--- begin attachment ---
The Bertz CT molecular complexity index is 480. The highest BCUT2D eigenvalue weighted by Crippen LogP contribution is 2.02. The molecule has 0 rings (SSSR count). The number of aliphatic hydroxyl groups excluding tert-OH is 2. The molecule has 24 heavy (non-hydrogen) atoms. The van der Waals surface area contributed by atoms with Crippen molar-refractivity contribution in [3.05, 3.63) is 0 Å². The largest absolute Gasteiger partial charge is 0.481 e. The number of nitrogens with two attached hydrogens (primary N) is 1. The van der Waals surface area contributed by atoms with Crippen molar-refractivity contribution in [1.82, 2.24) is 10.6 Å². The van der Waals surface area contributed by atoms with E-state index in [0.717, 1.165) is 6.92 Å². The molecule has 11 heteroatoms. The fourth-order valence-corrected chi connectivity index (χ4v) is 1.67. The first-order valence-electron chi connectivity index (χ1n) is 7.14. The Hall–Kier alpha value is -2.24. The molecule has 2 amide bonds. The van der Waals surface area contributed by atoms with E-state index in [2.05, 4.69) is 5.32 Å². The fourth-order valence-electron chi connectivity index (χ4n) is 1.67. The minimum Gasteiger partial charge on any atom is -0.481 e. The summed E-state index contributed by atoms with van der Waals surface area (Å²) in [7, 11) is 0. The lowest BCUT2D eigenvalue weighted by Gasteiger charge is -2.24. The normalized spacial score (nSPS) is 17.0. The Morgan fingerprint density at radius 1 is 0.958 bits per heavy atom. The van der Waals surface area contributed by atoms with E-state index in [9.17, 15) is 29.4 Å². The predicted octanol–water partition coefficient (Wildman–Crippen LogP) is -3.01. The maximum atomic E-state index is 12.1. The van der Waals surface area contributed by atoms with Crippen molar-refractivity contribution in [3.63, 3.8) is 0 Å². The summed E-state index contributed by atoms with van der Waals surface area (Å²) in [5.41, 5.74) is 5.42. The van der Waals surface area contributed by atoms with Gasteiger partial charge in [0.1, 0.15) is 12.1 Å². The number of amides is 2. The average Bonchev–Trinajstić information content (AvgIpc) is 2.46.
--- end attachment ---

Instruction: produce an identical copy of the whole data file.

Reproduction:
The Bertz CT molecular complexity index is 480. The highest BCUT2D eigenvalue weighted by Crippen LogP contribution is 2.02. The molecule has 0 rings (SSSR count). The number of aliphatic hydroxyl groups excluding tert-OH is 2. The molecule has 24 heavy (non-hydrogen) atoms. The van der Waals surface area contributed by atoms with Crippen molar-refractivity contribution in [3.05, 3.63) is 0 Å². The largest absolute Gasteiger partial charge is 0.481 e. The number of nitrogens with two attached hydrogens (primary N) is 1. The van der Waals surface area contributed by atoms with Crippen molar-refractivity contribution in [1.82, 2.24) is 10.6 Å². The van der Waals surface area contributed by atoms with E-state index in [0.717, 1.165) is 6.92 Å². The molecule has 11 heteroatoms. The fourth-order valence-corrected chi connectivity index (χ4v) is 1.67. The first-order valence-electron chi connectivity index (χ1n) is 7.14. The Hall–Kier alpha value is -2.24. The molecule has 2 amide bonds. The van der Waals surface area contributed by atoms with E-state index in [2.05, 4.69) is 5.32 Å². The fourth-order valence-electron chi connectivity index (χ4n) is 1.67. The minimum Gasteiger partial charge on any atom is -0.481 e. The summed E-state index contributed by atoms with van der Waals surface area (Å²) in [7, 11) is 0. The lowest BCUT2D eigenvalue weighted by Gasteiger charge is -2.24. The normalized spacial score (nSPS) is 17.0. The Morgan fingerprint density at radius 1 is 0.958 bits per heavy atom. The van der Waals surface area contributed by atoms with E-state index in [9.17, 15) is 29.4 Å². The predicted octanol–water partition coefficient (Wildman–Crippen LogP) is -3.01. The maximum atomic E-state index is 12.1. The van der Waals surface area contributed by atoms with Crippen molar-refractivity contribution in [3.63, 3.8) is 0 Å². The summed E-state index contributed by atoms with van der Waals surface area (Å²) in [5.41, 5.74) is 5.42. The van der Waals surface area contributed by atoms with Gasteiger partial charge in [0.1, 0.15) is 12.1 Å². The number of amides is 2. The average Bonchev–Trinajstić information content (AvgIpc) is 2.46.